I'm seeing more and more the paradox of organic search and the site design below, which seems to put everything but the kitchen sink as a text link on the homepage.  This won't last forever, and the increasedinfluence  of social content and participation on link relevance will hopefully limit the impact of these usability-killing visual mazes.

UPDATE: In fairness to Verizon, it seems like the page I landed on wasn't the home page.  The home page, below, shows off more of the corporate identity that I saw on AT&T's page.  I'll stick to the point about the SEO contrast, but I also think the landing page choice for Verizon was not the best.  Choosing the right campaign landing page is a question for another day.  


On Being an NWC Backer

About a year ago, for a period of around 3-4 months, I was a paying member of New Work City.  I have always been interested in the evolution of the workforce around new technologies, and so I was a spectator of this project for a long time.  When my professional needs aligned with the NWC model, I thoguht, this makes sense for me, as more than an experiment.

Having known Tony via nextNY I suppose I had less of a need to be SOLD on the experience actively, but I will say that if anything, the community under-promises and over-delivers.

It's subtle, but Peter Chislett and Tony and great folks like Frederic Guarino and Mark Bursteiner were fun to be around, full of optmism, and showed how working from the Library or the Cornell Club (some of my favs at the time) were missing something.  Those venues didn't offer stimulating conversation, beta invites to cool projects, or a sense that no matter how f#cked the economy seemed in those days, that we could make it better by our own bootstraps.

This blog is hosted on Squarespace largely as a result of meeting Dane Atkinson at New Work City one day.  NWC will find you business partners, customers, friends, and drinking buddies.  Some of them might like Iced coffee as much as you do (cheers Peter!)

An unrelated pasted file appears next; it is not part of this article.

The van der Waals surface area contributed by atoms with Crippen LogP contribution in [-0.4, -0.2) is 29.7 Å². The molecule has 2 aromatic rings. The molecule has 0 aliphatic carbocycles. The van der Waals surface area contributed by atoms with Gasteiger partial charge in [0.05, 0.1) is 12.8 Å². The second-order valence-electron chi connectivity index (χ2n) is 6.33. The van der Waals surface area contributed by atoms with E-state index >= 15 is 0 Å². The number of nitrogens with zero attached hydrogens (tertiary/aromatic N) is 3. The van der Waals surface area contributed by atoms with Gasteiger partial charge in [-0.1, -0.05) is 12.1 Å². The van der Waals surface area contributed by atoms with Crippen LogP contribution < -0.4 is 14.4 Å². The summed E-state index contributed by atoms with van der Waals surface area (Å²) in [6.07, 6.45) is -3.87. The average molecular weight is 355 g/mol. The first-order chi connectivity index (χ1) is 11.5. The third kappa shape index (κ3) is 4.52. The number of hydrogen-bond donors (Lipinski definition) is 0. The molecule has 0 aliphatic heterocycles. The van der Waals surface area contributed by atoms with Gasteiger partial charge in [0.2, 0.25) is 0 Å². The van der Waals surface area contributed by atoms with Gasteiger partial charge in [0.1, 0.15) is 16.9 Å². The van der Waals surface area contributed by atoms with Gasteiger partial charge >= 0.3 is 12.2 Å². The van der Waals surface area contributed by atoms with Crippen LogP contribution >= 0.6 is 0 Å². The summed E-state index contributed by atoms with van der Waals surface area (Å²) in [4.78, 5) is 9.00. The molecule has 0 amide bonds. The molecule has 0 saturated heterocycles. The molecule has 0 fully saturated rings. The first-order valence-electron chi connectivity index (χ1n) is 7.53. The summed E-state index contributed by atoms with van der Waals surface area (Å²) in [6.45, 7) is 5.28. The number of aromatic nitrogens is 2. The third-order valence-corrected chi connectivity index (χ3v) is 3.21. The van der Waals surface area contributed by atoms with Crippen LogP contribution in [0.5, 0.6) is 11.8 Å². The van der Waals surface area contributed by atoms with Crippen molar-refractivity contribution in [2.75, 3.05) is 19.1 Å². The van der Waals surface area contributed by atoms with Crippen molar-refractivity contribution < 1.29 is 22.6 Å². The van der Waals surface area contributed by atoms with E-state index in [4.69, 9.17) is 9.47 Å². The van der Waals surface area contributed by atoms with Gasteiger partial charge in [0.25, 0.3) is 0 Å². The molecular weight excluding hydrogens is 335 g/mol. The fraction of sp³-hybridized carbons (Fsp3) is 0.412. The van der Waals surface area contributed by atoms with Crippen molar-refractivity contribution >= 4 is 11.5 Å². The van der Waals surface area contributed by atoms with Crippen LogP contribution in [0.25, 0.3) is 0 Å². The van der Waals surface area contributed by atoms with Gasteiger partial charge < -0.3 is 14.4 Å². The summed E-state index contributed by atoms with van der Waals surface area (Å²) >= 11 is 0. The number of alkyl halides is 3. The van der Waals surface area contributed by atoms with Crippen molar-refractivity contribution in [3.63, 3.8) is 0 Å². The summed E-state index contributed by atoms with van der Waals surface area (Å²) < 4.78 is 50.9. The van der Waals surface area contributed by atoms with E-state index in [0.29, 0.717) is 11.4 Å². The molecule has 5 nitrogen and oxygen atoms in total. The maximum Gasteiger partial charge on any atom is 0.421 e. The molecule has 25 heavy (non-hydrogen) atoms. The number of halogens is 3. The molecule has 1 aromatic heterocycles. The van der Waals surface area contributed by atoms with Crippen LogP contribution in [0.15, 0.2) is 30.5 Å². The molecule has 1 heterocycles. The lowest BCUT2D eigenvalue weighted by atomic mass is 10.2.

My professional needs changed a bit at the end of the summer and I ended my membership, but I remain supportive of Tony and New Work City's way of discovering the best way to do things with smart and dedicated experimentation.

I pledged my support to NWC, and I'm letting you know I support NWC on Kickstarter not only because it sure looks like Tony is going to do some crazy stuff, but if you believe in something, helping is better than watching.

You keep using that word, Targeting- I do not think it means what you think it means

Dear, ad team,



I know you didn't mean to target me with your ad.  You did?  Hmmmm.

Ok, I'll play along.  I have read Rainbow Six (the BOOK) twice.  I have two legs and all my fingers. I am not averse to wearing riot gear and breaking up WTO protests.

Is it just me or is a Facebook ad for law enforcement taking the wrong approach by luring people in with the SWAT Team - literally enticing people to apply for law enforcement positions with all the cool weapons you can only get with lots of virtual gold in Mafia Wars or at that level of Doom II I could never reach? If this is really best accomplished THROUGH FACEBOOK then their ad inventory must be even cheaper than I thought.

The the kind of law enforcement assitance you're likely to get from Facebook is more along the lines of an SNL Sketch than anything else.

You know what, this ad is  hell of a lot better than a credit score ad or something from, so I take it all back.


Benjamin Bloom